Alan Kaufman: When Fred Jordan and then Barney Rosset expressed interest in publishing Jew Boy in hardcover and then paperback, my decision was instantly yes, which pissed off my agent. I had known of them even as a teenager in the Bronx. I accepted lower advances and shrugged off protests that their imprints were not, say, Time-Warner, which, by the way, later published my novel Matches: an experience akin in feeling-tone to being signed by Burger King. Barney and Fred spoke to my deepest sense of literature as an undertaking of cultural and esthetic risk, and political courage. Barney’s imprint, Foxrock, in which Jew Boy appeared, published a small but select list: Samuel Beckett, Margarite Duras, Kenzburo Oe, Maurice Gerodias, a few others. Also, Fred Jordan had published Spiegelman’s Maus and is himself a Holocaust survivor.
LC: Will the film version of Jew Boy be a completely faithful translation of your book?
Alan Kaufman: Film, like literary translation, is lovely and sexy but also by nature infidelitous. Michael Sladek of Plug Ugly Films and Chris Talbot’s Silent Five Productions have teamed up and Michael will direct. He is presently working on the screenplay so it’s still a long way from the theaters. I would say that they will make the Jew Boy film faithful to its essence but in their own way, which is as it should be.
LC: What is the difference between Jew Boy and Maus?
Alan Kaufman: Maus recreates, brilliantly, Art’s parent’s’ survival of the Holocaust and only touches tangentially on him. But in Jew Boy, the hyper-nuanced focus is solely on the impact of the Holocaust on me as a survivor’s son — something which had never before been laid bare with such a degree of frankness or accuracy.
LC: Please discuss The Second Generation, also known as 2G?
Alan Kaufman: The 2G term is Melvin Jules Bukiet’s, who assembled the groundbreaking Norton anthology Nothing Makes You Free — 30 writers, including myself, to succeed the first generation of Holocaust writers: Elie Wiesel, Primo Levi, Tadeus Borowski, Yehiel De-Nur (who wrote under the nom de plume Ka-Tzetnik) and others. Our ranks include Art Spiegelman, Thane Rosenbaum, Carl Friedman, Eva Hoffman, Alain Finkielkraut, Savyon Liebrecht: Jews from America, Israel, Europe, elsewhere, whose parents or grandparents were Holocaust survivors — survivor defined as a Jew who was in Hitler’s Europe any time in the years 1933-45 and chose to write about it. One cannot imagine the monumental importance of the task or the sheer difficulty of succeeding.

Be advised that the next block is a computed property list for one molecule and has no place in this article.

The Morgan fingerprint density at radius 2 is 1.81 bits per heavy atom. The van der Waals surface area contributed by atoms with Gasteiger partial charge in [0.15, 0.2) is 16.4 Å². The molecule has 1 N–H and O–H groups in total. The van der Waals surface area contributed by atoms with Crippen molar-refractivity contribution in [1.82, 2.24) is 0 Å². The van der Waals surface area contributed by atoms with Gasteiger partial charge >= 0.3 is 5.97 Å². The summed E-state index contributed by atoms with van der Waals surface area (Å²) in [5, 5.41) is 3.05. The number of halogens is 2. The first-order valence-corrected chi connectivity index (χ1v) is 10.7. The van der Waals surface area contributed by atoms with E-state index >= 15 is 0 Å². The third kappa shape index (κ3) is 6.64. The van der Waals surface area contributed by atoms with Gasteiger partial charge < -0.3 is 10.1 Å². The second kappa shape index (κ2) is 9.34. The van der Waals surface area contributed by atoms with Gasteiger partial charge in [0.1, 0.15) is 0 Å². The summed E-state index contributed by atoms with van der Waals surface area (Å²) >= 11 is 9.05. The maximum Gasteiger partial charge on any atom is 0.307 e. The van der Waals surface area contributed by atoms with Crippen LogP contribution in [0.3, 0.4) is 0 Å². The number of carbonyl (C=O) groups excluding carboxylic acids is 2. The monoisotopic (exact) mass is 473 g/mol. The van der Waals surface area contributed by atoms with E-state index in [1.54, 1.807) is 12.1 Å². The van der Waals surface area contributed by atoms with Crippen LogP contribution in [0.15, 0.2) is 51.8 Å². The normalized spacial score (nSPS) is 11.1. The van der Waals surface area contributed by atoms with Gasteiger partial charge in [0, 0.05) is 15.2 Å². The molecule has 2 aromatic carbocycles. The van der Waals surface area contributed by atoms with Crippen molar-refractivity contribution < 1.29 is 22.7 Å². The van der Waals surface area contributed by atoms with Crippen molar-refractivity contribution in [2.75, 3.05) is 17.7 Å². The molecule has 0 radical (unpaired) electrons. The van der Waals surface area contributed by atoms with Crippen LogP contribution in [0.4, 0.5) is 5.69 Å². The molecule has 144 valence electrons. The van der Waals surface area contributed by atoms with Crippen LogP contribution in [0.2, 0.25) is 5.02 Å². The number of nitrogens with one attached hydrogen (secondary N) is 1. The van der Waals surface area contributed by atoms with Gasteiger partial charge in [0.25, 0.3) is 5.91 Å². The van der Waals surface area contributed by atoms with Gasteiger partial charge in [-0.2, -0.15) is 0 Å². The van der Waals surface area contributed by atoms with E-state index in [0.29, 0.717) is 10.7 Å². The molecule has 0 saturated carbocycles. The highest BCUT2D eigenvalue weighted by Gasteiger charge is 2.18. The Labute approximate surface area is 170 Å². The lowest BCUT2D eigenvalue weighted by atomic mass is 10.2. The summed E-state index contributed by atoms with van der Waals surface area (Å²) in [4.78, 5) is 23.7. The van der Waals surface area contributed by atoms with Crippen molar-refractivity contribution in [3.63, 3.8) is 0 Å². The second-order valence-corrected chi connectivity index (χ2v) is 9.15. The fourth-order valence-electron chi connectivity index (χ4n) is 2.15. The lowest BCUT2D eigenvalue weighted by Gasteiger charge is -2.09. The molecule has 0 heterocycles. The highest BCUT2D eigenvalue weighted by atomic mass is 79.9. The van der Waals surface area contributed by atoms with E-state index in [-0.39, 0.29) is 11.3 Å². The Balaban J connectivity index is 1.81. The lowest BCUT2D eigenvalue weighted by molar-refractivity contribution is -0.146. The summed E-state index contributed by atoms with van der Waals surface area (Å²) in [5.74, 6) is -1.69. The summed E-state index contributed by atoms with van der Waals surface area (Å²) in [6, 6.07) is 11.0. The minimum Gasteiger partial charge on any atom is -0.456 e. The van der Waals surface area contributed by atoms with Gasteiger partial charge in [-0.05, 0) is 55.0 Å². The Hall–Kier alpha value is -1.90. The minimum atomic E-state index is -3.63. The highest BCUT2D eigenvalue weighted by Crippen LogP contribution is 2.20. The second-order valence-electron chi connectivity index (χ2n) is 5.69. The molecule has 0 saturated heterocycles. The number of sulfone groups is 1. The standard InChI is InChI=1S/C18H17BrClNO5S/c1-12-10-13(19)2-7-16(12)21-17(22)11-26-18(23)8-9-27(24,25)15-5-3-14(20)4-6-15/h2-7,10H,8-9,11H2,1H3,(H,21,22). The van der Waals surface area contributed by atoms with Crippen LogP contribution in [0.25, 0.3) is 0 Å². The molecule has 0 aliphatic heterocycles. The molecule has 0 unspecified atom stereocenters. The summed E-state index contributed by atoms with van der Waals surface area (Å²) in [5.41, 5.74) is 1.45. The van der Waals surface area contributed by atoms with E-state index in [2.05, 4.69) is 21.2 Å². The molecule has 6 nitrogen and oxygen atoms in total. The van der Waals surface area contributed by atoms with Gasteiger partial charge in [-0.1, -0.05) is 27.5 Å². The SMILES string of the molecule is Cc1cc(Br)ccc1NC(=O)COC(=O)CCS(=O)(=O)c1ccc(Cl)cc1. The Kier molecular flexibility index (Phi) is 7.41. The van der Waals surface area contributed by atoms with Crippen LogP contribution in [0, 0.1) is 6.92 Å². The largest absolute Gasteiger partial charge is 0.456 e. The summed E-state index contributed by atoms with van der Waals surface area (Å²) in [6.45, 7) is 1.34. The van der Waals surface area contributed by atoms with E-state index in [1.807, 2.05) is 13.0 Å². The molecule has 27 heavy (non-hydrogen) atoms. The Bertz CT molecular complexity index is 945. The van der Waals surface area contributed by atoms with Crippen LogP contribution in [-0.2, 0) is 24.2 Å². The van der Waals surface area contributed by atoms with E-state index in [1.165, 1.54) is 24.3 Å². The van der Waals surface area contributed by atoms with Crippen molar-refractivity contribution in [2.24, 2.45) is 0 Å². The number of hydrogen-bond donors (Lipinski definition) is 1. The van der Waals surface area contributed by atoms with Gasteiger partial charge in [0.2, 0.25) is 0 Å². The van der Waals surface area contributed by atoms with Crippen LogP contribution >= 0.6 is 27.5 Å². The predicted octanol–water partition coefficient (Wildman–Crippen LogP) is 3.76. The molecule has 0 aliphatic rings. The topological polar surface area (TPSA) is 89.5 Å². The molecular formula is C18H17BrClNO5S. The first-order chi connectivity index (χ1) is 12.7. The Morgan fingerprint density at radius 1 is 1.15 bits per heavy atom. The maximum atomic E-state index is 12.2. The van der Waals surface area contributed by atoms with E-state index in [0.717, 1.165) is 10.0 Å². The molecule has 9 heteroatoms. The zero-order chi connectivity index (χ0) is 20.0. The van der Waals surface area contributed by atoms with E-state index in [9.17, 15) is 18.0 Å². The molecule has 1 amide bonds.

LC: What were your experiences studying with Nobel Laureate Holocaust writer, Elie Wiesel and meeting Nobel Laureate writer, Isaac Bashevis Singer?
Alan Kaufman: Elie drove home to me that, contrary to being an endpoint in mass murder, the Holocaust was a precedent sure to recur by improved means unless carefully monitored. Clearly he was right, for today Israel’s six million Jews face possible annihilation from Iranian nuclear weapons and no one seems to give a damn about it any more than they did about Hitler’s murder of six million Jews. IB Singer impressed upon me the importance, at all costs, of choosing life over death.
LC: How did Isaac Babel, Tadeus Borowski, Claude Lanzmann, Samuel Beckett influence you?
Alan Kaufman: Babel and Borowski are stylists of shocking metaphoric concision and intense ironic witness. Their books, Red Cavalry and This Way To The Gas, Ladies And Gentleman I carry with me at all times. Jew Boy, Matches, and Drunken Angel all bear their direct imprint. Lanzmann in his documentary Shoah affirmed my sense of the crushing civilizational amnesia that has settled over the tortured bones of one million Jewish children and five million innocent gassed, shot or incinerated Jewish adults. Samuel Beckett, who was in the French Resistance, by the way, taught me that when you’re in the last bloody ditch there’s nothing left but to sing. All four address life in extremis which I too attempt to do.